Week 10: On “Power to the People”

As an electronic engineering student who has learned some relevant technology of the radio, like the amplifier circuits or the modulation process, I find it very fascinating to see radio’s role in social-historical stage. Its power to transform the mass is unprecedented. “…it (the act of listening to the leader) made the crowd into the people”, Dawson says. This summarizes how radio influenced the political behavior of the crowd. Radio created a sense of belonging to a greater community–the nation–that to some extent transcended the hierarchy. Both the elites and the poor could listen to a speech at the same time or hum with a popular song played on the radio, be it samba or tango. The people could also defy the authority by rejecting the official radio programs with didactic propaganda or music with ulterior intention, which would be much harder had the defiance been face-to-face. More importantly, with shared information and sentiments, the crowd could be united over a large region to become a power that shook the decision of the authority. We see convincing incidents in all three countries mentioned in this chapter, the release of Perón from jail being one of the most impressive.

Hence it’s plain to see that for political leaders wielding radio well meant turning the power of the people in them. However it’s not so easy to accomplish. The reason is that people are not always fools. They may be fooled once but not all times. No matter how rhetoric and moving you are on the radio, the people will ultimately look for the actual changes in their lives. Wage increase, healthcare, suffrage, etc., people’s support lasted with the realization of those promises. Therefore the principle of a beloved leader was not so much changed with the use of radio; you still need to cater to people’s needs. Cárdenas couldn’t force villagers to listen to XFX by gluing the dials, but could receive thousands of telegrams expressing support when he nationalized the oil industry. Similarly, I believe that Evita’s long-lived esteem was not determined by how humble and magnanimous she portrayed herself in the speech, but what she actually did especially with FEP.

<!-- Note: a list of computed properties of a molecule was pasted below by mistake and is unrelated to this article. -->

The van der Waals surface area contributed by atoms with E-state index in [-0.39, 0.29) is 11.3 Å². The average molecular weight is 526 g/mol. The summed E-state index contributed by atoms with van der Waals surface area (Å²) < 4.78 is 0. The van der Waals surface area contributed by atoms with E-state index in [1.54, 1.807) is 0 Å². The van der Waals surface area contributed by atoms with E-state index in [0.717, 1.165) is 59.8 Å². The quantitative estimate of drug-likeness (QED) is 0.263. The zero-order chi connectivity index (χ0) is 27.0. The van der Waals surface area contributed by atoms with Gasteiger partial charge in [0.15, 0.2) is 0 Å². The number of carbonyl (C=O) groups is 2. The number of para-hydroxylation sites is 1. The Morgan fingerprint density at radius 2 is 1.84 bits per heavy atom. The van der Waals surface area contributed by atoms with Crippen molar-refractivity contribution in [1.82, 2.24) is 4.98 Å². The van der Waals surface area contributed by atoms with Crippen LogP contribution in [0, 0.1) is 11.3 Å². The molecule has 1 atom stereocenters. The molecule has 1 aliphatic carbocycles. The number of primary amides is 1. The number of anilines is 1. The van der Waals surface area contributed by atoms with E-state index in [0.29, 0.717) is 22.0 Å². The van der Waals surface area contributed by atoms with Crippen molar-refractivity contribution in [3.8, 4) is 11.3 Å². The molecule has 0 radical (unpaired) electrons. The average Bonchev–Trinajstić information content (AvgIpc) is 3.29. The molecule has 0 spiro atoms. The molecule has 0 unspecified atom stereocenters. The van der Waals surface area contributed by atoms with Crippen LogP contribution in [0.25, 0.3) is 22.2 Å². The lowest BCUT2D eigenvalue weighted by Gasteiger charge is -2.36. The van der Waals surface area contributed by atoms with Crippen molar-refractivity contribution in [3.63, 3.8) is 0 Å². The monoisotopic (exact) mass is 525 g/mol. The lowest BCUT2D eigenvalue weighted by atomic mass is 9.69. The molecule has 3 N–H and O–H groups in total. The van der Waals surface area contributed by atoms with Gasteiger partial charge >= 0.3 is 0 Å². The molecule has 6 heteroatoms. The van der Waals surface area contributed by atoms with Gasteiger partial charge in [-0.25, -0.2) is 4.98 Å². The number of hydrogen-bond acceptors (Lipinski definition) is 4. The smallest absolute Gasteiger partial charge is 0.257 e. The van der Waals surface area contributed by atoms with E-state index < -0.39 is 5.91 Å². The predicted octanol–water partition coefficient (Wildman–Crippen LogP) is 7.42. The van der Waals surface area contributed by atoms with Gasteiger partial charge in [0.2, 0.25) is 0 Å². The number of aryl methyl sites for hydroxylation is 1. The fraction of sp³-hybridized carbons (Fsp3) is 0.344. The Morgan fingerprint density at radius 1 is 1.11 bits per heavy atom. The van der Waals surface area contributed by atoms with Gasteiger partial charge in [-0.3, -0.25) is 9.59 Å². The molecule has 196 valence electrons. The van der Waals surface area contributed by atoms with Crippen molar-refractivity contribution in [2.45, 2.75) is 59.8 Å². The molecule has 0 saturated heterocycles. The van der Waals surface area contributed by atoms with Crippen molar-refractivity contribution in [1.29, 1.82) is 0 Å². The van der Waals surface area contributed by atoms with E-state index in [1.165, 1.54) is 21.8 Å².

Read 2 comments

  1. I also found it very fascinating how powerful the radio was and still is to a certain extent today. Although every social class did listen to the government speeches, music, etc., it is still very much biased. This can in some cases be very dangerous, since its influential capability can shape the way people think.

  2. I like your analysis of the radio. I particularly like how you give the public agency in deciding whether to agree with the radio’s output or to create a counter-culture in which they defy mass produced assumptions and counter it with their own. We can definitely see this play out in politics as it is in music.

Leave a Reply